Sonic the Hedgehog movie trailer reaction videos targeted with false YouTube copyright claims


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YouTube’s broken copyright system is being exposed once again. This time fake copyright claims are being filed against reaction videos to the Sonic the Hedgehog movie trailer for using the track “Gangsta's Paradise” by Coolio and L.V. which is featured in the trailer. Some of these reaction videos didn’t use any audio from the trailers which means they received bogus claims despite the track never being played in their reaction videos.

Reaction videos are generally protected under fair use because the commentary and response to the trailer transforms the reaction video into an original work. Even if reaction videos use music or audio from a movie trailer, they shouldn’t be subject to copyright claims.

However, since many YouTube creators are familiar with YouTube’s overzealous copyright system, some chose to mute the trailer music and audio in their reaction videos as an extra precaution to avoid fake copyright claims.

This extra precaution wasn’t enough to stop false copyright claims being filed against various creators on their Sonic the Hedgehog trailer reaction videos.

Here’s a bogus copyright claim that Joe Vargas, host of the Angry Joe Show, received:

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The fake copyright claim filed against Joe Vargas’s Sonic the Hedgehog trailer reaction video.
Source: Twitter.com – @AngryJoeShow
The fake copyright claim filed against Joe Vargas’s Sonic the Hedgehog trailer reaction video.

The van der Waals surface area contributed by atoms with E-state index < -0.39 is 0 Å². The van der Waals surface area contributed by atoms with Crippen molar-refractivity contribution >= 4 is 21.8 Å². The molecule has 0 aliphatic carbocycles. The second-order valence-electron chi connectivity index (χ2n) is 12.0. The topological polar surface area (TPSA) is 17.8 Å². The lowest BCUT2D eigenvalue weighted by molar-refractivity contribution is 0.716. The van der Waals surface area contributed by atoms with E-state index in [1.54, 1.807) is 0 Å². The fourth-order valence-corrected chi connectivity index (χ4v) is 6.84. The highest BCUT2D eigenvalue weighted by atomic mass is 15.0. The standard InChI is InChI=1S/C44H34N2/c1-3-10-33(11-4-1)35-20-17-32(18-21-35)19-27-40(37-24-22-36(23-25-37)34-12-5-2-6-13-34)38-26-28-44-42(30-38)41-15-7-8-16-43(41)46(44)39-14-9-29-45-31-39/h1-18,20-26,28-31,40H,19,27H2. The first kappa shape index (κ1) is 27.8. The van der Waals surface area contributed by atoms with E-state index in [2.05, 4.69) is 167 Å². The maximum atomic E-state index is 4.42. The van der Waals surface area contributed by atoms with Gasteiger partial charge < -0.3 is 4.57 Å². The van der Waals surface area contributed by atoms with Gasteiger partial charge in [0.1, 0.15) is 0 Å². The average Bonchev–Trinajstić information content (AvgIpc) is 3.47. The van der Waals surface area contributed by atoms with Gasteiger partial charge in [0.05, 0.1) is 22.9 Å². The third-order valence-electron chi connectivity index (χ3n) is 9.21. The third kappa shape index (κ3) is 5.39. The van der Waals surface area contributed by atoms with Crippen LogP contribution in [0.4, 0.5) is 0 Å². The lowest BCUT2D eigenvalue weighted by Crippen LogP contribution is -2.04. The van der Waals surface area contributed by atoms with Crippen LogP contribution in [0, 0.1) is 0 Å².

Source: Twitter.com – @AngryJoeShow

His video featured no audio or music from the trailer but was still falsely claimed.

Here’s another fake claim that was sent to the social commentator The Quartering:

The fake copyright claim filed against The Quartering’s Sonic the Hedgehog trailer reaction video.
Source: Twitter.com – @TheQuartering

And here’s a third false claim that was filed against YouTuber YongYea:

The fake copyright claim filed against Yong Yea’s Sonic the Hedgehog trailer reaction video.
Source: Twitter.com – @YongYea

YongYea was eventually able to upload an edited version of his Sonic the Hedgehog trailer reaction video to YouTube and avoid copyright claims when he muted the trailer audio.

One thing to note is that The Quartering also uploaded his reaction video to the video hosting site BitChute and this version of the video didn’t receive any copyright claims.

This also happened when independent journalist Tim Pool received a fake copyright claim against one of his videos which led to the video temporarily being taken down on YouTube. He also uploads his videos to BitChute and when the YouTube version of his video was temporarily taken offline, the BitChute version of his video stayed online.

This indicates that BitChute is more resilient to fake copyright claims than YouTube and won’t take action against creators when bogus claims are filed.

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Tom Parker

Tom Parker is a head contributor for Reclaim The Net and provides news and analysis on how we can promote free speech, stop censorship, and protect our personal data online. [email protected]